IOM Finland: Learning How to Treat Victims of Trafficking

Migration Health

Helsinki – Treating victims of human trafficking can be a challenge for health care personnel. On Thursday, 23 August, IOM Finland organized a workshop on this subject together with the US Embassy in Finland and the National Institute for Health and Welfare.

The guest lecturer was Hanni Stoklosa, an American expert on human trafficking who works as an emergency physician at Brigham and Women’s Hospital in Boston and has collaborated with IOM globally for several years.

Stoklosa said she realized that there were victims of trafficking amongst her patients only after working there for some time. “I was a Harvard-trained doctor and I knew nothing about this – it was appalling!”

She said that spreading the knowledge and doing research on the health care of victims of human trafficking has become her calling in life. On Thursday, she shared her knowledge with an audience of health and social workers, and representatives from organizations and institutions at the workshop held at THL, the National Institute for Health and Welfare in Helsinki.

The workshop was part of the on-going HOIKU-project at IOM Finland, focused on bettering the knowledge of identifying and treating victims of human trafficking among the health care professionals and social workers in Finland. The project is funded by the Funding Centre for Social Welfare and Health organizations (STEA).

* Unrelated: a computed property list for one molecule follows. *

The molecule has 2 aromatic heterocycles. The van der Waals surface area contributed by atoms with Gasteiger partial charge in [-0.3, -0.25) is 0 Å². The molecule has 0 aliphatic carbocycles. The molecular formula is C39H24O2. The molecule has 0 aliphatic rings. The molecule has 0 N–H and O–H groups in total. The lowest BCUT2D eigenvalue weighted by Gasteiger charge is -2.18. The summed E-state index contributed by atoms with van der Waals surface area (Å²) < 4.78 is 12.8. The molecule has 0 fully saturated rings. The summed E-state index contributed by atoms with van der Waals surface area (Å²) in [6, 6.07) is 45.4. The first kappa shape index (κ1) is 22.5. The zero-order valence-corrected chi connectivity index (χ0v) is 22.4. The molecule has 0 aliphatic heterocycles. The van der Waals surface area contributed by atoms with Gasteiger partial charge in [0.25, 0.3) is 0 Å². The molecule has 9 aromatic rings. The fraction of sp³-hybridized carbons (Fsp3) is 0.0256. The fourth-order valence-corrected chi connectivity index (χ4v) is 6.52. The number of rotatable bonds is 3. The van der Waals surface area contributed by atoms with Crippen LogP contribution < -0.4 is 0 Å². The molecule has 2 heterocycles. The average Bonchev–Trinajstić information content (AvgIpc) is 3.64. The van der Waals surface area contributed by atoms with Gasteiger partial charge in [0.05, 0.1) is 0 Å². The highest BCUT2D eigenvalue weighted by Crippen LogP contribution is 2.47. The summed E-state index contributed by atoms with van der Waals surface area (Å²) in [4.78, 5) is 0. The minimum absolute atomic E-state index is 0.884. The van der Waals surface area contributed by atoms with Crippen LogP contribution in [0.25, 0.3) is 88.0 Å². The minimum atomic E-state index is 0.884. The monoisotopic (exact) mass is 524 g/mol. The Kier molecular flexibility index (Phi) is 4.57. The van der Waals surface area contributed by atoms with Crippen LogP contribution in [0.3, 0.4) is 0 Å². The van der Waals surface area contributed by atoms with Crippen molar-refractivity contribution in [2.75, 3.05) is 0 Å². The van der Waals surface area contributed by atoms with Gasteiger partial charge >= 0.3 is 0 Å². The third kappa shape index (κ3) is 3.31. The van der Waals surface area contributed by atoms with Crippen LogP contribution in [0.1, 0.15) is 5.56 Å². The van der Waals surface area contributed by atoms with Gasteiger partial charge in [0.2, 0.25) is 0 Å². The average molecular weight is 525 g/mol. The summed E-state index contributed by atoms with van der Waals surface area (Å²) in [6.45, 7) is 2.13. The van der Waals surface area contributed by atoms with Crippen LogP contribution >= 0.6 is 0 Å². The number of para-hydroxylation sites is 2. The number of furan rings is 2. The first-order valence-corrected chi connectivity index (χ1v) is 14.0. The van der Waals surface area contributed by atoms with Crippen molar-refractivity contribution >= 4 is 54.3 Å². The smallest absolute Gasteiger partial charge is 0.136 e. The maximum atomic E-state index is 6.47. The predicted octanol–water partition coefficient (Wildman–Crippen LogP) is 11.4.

According to Stoklosa, medical professionals have both an excellent opportunity and a responsibility to identify victims of trafficking and helping them get the care they need. She points out that the physical trauma is easier to treat – the mental scars can last for a life time.

“They are also invisible, and few people admit to them, so you have to be aware of the signs of depression, for instance.”

She quoted a survey that showed that an astounding 71 per cent of victims of trafficking said that they are still afraid of their traffickers even after they had gotten out of the trafficking situation. To use trauma-informed care in the treatment of these patients is very important.

One thing Stoklosa wanted to underline was that doctors and nurses must change the point of view when it comes to victims of trafficking, or of abuse in general.

“The goal is not disclosure, to do a diagnosis. We need to plant seed that keeps the door open for them to return – we have to build trust for that to happen.”

In the afternoon, the workshop continued with case studies in smaller groups and discussions on how professionals working with victims of trafficking can support their recovery and alleviate the consequences of trauma.

During the first six months of 2018, 115 cases were referred to the Assistance System for Victims of Trafficking in Finland and 76 cases were accepted into the system. In 2017, the assistance system handled 127 cases (14 were minors) of which 38 per cent had been trafficked to Finland.

The HOIKU project has trained over 300 health care professionals and social workers during this year and more trainings are lined up. With the support of STEA, the Interior Ministry of Finland and the Social and Welfare Ministry of Finland the project has produced a booklet in Finnish and Swedish on the initial identification of victims of human trafficking and is producing a more comprehensive guide on treating these victims.

The guides can be found here:

For more information, please contact: Jaana Sipilä, IOM Helsinki, Tel: +358 9 684 11522, Email:

  • Booklets in Finnish and Swedish on the initial identification of victims of human trafficking and is producing a more comprehensive guide on treating these victims.